Multiple Myeloma an incurable disease, but I have spent the last 25 years in remission using a blend of conventional oncology and evidence-based nutrition, supplementation, and lifestyle therapies from peer-reviewed studies that your oncologist probably hasn't told you about.
Click the orange button to the right to learn more about what you can start doing today.
Yet another example of “If I knew then what I know now...” After more than 25 years of multiple myeloma treatment- surgery, radiation, drugs, diagnostic testing, scans, 4 different oncologists, two internists, one neurologist and more short, long-term and late stage side effects than I can count, I decided to really study my multiple myeloma treatment- I finally ordered my medical health care records.
Once I figured out what to do, getting my records was straight-forward. There is a records department at University Hospitals of Cleveland. that handles patient requests like mine. I called, left my request on a message machine, got an estimate for what it would cost to get a hardcopy of my file (about $50.00), paid in advance, and a box showed up in my mailbox about two months later. I had a thick file…
But the point is that having a record of my medical health care records would have been useful for the many reasons:
Reading what your oncologists write down about you and your case day-in and day-out is fascinating…
If you’re a newly diagnosed multiple myeloma patient, say, in the first few months post MM diagnosis, you will have to wait for a year or so before I would recommend getting your health record. If you’ve been living with MM for more than a year, I would recommend that you get a copy of your medical health record. And get another one in another year or two. You’ll be glad that you did.
Have you been diagnosed with multiple myeloma? Scroll down the page, post a question or comment and I will reply to you ASAP.
Hang in there,
“Managing your health care records can be complicated, especially if you’re juggling information from several different medical providers and other sources, such as pharmacies. But keeping copies of your records and knowing how to find them is an important way to improve the quality of care you receive, especially if you change doctors...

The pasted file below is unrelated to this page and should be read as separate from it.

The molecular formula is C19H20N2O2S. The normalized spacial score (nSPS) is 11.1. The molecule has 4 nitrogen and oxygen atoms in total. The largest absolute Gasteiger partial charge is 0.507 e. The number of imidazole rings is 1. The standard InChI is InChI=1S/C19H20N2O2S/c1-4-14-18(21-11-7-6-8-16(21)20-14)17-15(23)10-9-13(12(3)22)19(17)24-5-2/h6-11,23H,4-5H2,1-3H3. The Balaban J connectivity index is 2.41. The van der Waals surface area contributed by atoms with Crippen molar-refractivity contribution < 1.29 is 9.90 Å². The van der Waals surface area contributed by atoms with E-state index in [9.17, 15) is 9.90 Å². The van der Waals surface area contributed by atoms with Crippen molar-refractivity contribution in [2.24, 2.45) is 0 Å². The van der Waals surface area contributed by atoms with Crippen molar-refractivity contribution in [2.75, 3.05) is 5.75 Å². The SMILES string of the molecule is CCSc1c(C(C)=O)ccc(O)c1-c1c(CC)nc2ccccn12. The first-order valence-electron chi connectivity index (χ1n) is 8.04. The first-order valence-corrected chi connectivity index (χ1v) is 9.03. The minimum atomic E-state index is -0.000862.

Why should I keep copies of my medical records?
It’s important to be able to give your new provider the details of your diagnosis and treatment. One of the best ways to help your provider get accurate information is to give them copies of your medical records.
What types of records should I keep?
If you’ve been treated for cancer, there are certain pieces of information that you should have handy:
Electronic health records (EHRs) and personal health records (PHRs)
Many health care providers and hospitals now use electronic health records (EHRs) to keep track of their patients’ medical information. Some EHRs let you log into a secure web portal to see your own records…”
“Physicians should be aware that patient medical records can be a double-edged sword in a malpractice lawsuit. If properly maintained with appropriate documentation of the facts of treatment provided and the reasoned logic behind the decisions made, medical records can be of great value in defending an allegation of substandard care. But, if poorly documented, questions as to why, or even whether, treatment was administered will remain in dispute…